Less than 48 hours ago, by a vote of 13-5, the U.S. Senate Judiciary Committee approved the bipartisan immigration reform bill known as “The Border Security, Economic Opportunity & Immigration Modernization Act of 2013,” paving the way for a discussion and vote on the measure by the full Senate.
Reportedly, the original version of the bill emerged from the Judiciary Committee with just a few proposed amendments, one of which would extend welfare benefits to undocumented immigrants rather than delaying them for years until citizenship is attained, and another similarly extending affordable health care benefits to those immigrants as well.
The American Immigration Lawyers Association (“AILA”) has issued a press release commending all of the Senators involved in bringing the bipartisan proposal for badly needed immigration reforms to the floor, noting that there are several key changes in law proposed by the Act.
Among the most significant changes that AILA noted are the following:
New Legal Status: Non-citizens who entered the U.S. before Dec. 31, 2011, and remain here unlawfully would be allowed to adjust their status to that of a Registered Provisional Immigrant (a new category). Those in this category would receive work authorizations and be permitted to travel abroad upon paying a designated penalty and back taxes, becoming eligible to apply for Legal Permanent Resident status after a specified period of time. Most would have to wait 10 years, but agricultural workers and those covered by so-called “DREAM” provisions applicable to people brought here as children will be on shorter tracks. Legal Permanent Residents would then be on a three-year path to citizenship.
New Visas for Low-Wage Workers: The Act would create a new W-1 visa for workers with less valuable skills, and a W-2 visa for workers who come here for seasonal or temporary labor. A new W-3 visa would also apply to “at will” workers with offers of full-time employment in agricultural occupations.
Elimination of Certain Quotas: The Act would exempt from quotas all EB-1 immigrants (those with demonstrated extraordinary ability, certain professors and researchers, and global executives or senior managers) and specifically exempt doctoral degree holders and physicians who have completed foreign residency requirements.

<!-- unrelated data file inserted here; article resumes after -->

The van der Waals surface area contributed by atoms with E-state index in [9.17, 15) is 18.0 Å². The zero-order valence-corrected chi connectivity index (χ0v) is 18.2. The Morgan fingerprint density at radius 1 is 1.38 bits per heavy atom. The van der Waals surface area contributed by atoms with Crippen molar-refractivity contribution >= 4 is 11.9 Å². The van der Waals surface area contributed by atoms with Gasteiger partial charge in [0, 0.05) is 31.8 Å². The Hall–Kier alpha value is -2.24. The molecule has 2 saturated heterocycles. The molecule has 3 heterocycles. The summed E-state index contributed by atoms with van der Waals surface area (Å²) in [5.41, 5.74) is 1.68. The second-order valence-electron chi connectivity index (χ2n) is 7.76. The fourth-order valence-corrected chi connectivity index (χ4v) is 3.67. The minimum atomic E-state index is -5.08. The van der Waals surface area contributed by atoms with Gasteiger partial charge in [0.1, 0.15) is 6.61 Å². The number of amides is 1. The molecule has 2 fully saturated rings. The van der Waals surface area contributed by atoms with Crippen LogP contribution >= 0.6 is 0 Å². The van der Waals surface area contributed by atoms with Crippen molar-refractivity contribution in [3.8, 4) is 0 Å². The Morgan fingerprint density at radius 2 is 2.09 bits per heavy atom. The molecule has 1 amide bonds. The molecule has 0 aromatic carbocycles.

Increase in H-1B Quotas: The Act would increase the current quota for H-1B visa holders (those with certain specialty occupations) by more than 75 percent to a total of at least 110,000 per year to as much as 180,000, dependent on economic conditions. It would also increase the advanced degree exemption slots for H-1B placement, but limit those slots to applicants in science, technology, engineering or medical disciplines.
Requirement to Use E-verify: The Act would require all employers to use the federal E-verify system to document employment eligibility within five years.
Protection Against Fraud: The Act would make it a serious crime to knowingly defraud an immigrant or attempt to do so by holding one self out to be an immigration attorney or accredited legal representative when one is not authorized to do so. Individuals who assist immigrants in the completion of government forms related to immigration would also have to be identified and registered for monitoring under the Act.
We will be tracking continuing developments in federal immigration reform as they occur, and look forward to bringing you more information in the months ahead, which promise to provide significant debate on Capitol Hill.
As always, the Law Office of Ronald Shapiro, Esq. stands ready to serve those in need of immigration assistance, including those who are likely to be the beneficiaries of expected legislative reforms. Please call us at (847)564-0712 to speak with an experienced and qualified immigration attorney and/or check out our immigration law Website for more information about how we might assist you.